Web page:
The HIV protein Nef sparked intensive research after observations that patients with a rare strain of HIV lacking Nef took a very long time to develop AIDS symptoms. Nef has been linked to molecules involved in cell signaling pathways and may use them for its own ends. But how Nef does this has not been clear. Now Jacek Skowronski and his colleagues at Cold Spring Harbor Laboratory in New York have identified a mechanism involving Nef, by which HIV-infected T cells are kept from traveling to sites within lymphatic tissues where they can become activated.
Skowronskis lab found that Nef associates with two proteins, DOCK2 and ELMO1. DOCK2 regulates enzymes (Rac1 and Rac2) that are required for normal lymphocyte migration and antigen-specific responses. ELMO1 has also been shown to help DOCK2 activate Rac. Because DOCK2 activates Rac as part of two different signaling pathways--one activated by the T cell receptor, which mediates T cell activation, and one by a chemokine receptor, which controls T cell migration--the researchers investigated whether Nef could affect these important pathways by modulating Rac activity. They found that Nef in fact activates Rac by binding to the DOCK2ELMO1 complex. And they went on to show that HIV uses these components of the chemokine receptor pathway to disrupt T cell migration. To generate an effective immune response, it is crucial that T cells travel to sites within lymphatic tissues where they interact with other lymphocytes. By inhibiting T cell migration, the researchers propose, Nef prevents these critical interactions, thereby providing a mechanism for stifling the immune response.
These results, the authors argue, provide the biochemical evidence that Nef targets a protein "switch" that can interfere with important aspects of T cell function. In this way, Nef subverts the immune response pathways controlled by receptors on the surface of T cells to effectively disarm the immune system and turn T cells into viral replication factories. Understanding how Nef interacts with these proteins to spread infection could lay the foundation for valuable new therapies aimed at inhibiting and arresting HIV infection by blocking Nef-mediated effects.
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Staphylococcus aureus is a feared pathogen (MRSA, multi-resistant S. aureus) due to frequent resistances against many antibiotics, especially in hospital infections. Researchers at the Paul-Ehrlich-Institut have identified immunological processes that prevent a successful immune response directed against the pathogenic agent. The delivery of bacterial proteins with RNA adjuvant or messenger RNA (mRNA) into immune cells allows the re-direction of the immune response towards an active defense against S. aureus. This could be of significant importance for the development of an effective vaccine. PLOS Pathogens has published these research results online on 25 May 2017.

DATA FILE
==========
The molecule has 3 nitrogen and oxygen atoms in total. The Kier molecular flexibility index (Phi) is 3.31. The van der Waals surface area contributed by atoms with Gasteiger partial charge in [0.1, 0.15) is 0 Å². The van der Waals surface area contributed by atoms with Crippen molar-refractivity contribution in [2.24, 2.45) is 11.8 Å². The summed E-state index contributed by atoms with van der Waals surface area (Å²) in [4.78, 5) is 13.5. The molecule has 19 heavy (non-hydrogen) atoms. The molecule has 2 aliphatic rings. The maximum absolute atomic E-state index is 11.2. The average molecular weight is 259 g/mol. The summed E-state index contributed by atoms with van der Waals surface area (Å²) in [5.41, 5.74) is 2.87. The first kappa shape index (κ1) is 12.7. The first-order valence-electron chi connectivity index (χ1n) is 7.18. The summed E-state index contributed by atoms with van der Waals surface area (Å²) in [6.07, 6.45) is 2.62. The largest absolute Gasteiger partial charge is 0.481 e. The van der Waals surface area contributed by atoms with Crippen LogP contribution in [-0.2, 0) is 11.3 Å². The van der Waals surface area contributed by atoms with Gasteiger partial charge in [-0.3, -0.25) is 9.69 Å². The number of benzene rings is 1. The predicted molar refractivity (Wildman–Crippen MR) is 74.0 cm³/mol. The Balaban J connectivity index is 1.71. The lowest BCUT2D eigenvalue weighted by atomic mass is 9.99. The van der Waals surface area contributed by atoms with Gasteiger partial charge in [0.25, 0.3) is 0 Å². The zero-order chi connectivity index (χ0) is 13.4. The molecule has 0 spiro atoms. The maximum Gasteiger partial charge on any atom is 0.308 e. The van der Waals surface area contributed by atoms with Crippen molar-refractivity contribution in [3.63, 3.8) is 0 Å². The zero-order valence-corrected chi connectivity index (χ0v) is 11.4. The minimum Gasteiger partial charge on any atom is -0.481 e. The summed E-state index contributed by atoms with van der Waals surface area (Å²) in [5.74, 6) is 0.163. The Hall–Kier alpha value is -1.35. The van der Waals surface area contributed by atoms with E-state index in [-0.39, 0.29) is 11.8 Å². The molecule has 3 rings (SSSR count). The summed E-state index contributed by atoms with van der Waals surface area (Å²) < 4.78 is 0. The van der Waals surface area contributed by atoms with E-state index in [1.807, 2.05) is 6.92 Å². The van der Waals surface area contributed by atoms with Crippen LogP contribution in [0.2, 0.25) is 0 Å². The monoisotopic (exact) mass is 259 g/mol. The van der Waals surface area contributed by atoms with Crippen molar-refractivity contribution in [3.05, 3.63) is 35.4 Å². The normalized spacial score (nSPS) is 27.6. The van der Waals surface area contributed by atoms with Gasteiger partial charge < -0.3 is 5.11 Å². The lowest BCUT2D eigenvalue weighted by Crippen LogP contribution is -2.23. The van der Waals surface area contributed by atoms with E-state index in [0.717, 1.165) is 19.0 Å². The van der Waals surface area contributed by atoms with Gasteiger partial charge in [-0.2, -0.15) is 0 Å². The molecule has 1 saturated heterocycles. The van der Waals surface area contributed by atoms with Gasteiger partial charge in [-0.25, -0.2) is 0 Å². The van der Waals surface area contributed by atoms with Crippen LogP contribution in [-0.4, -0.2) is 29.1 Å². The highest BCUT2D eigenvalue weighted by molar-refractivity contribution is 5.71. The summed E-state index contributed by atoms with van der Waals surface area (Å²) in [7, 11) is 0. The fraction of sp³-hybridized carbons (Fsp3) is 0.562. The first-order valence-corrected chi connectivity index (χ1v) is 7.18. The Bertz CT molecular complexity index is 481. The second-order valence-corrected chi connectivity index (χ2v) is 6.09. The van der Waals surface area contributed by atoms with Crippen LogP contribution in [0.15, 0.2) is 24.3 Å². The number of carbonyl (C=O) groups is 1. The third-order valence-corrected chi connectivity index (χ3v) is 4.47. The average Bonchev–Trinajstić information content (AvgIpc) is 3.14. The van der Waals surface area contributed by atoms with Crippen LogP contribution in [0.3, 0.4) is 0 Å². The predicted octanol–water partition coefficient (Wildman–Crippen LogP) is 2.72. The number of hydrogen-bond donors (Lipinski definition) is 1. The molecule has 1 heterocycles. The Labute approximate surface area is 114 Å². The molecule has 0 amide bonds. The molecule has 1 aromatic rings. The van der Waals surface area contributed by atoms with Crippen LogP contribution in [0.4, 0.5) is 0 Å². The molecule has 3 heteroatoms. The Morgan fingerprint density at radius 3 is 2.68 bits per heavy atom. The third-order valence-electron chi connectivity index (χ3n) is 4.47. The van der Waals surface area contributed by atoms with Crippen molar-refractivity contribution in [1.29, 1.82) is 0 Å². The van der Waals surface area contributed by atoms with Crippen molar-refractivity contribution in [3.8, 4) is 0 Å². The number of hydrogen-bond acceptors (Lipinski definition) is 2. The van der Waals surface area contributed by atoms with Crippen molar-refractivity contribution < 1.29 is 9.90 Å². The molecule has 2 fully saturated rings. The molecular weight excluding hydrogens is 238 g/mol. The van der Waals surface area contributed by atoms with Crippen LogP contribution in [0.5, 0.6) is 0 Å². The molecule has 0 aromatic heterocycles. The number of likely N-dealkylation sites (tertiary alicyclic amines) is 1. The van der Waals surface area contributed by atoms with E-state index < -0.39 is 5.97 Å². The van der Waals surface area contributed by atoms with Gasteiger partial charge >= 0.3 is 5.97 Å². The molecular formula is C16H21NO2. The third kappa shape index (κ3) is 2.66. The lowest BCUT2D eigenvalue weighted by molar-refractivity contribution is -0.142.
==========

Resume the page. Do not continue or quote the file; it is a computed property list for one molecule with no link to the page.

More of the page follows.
Staphylococcus aureus (S. aureus) is a bacterium that colonizes by far more than half of the skin and the mucosa of adults, usually without causing infections....
Physicists from the University of Würzburg are capable of generating identical looking single light particles at the push of a button. Two new studies now demonstrate the potential this method holds.
The quantum computer has fuelled the imagination of scientists for decades: It is based on fundamentally different phenomena than a conventional computer....
An international team of physicists has monitored the scattering behaviour of electrons in a non-conducting material in real-time. Their insights could be beneficial for radiotherapy.
We can refer to electrons in non-conducting materials as ‘sluggish’. Typically, they remain fixed in a location, deep inside an atomic composite. It is hence...
Two-dimensional magnetic structures are regarded as a promising material for new types of data storage, since the magnetic properties of individual molecular building blocks can be investigated and modified. For the first time, researchers have now produced a wafer-thin ferrimagnet, in which molecules with different magnetic centers arrange themselves on a gold surface to form a checkerboard pattern. Scientists at the Swiss Nanoscience Institute at the University of Basel and the Paul Scherrer Institute published their findings in the journal Nature Communications.
Ferrimagnets are composed of two centers which are magnetized at different strengths and point in opposing directions. Two-dimensional, quasi-flat ferrimagnets...
An Australian-Chinese research team has created the world's thinnest hologram, paving the way towards the integration of 3D holography into everyday...
24.05.2017 | Event News
23.05.2017 | Event News
22.05.2017 | Event News
26.05.2017 | Life Sciences
26.05.2017 | Life Sciences
26.05.2017 | Physics and Astronomy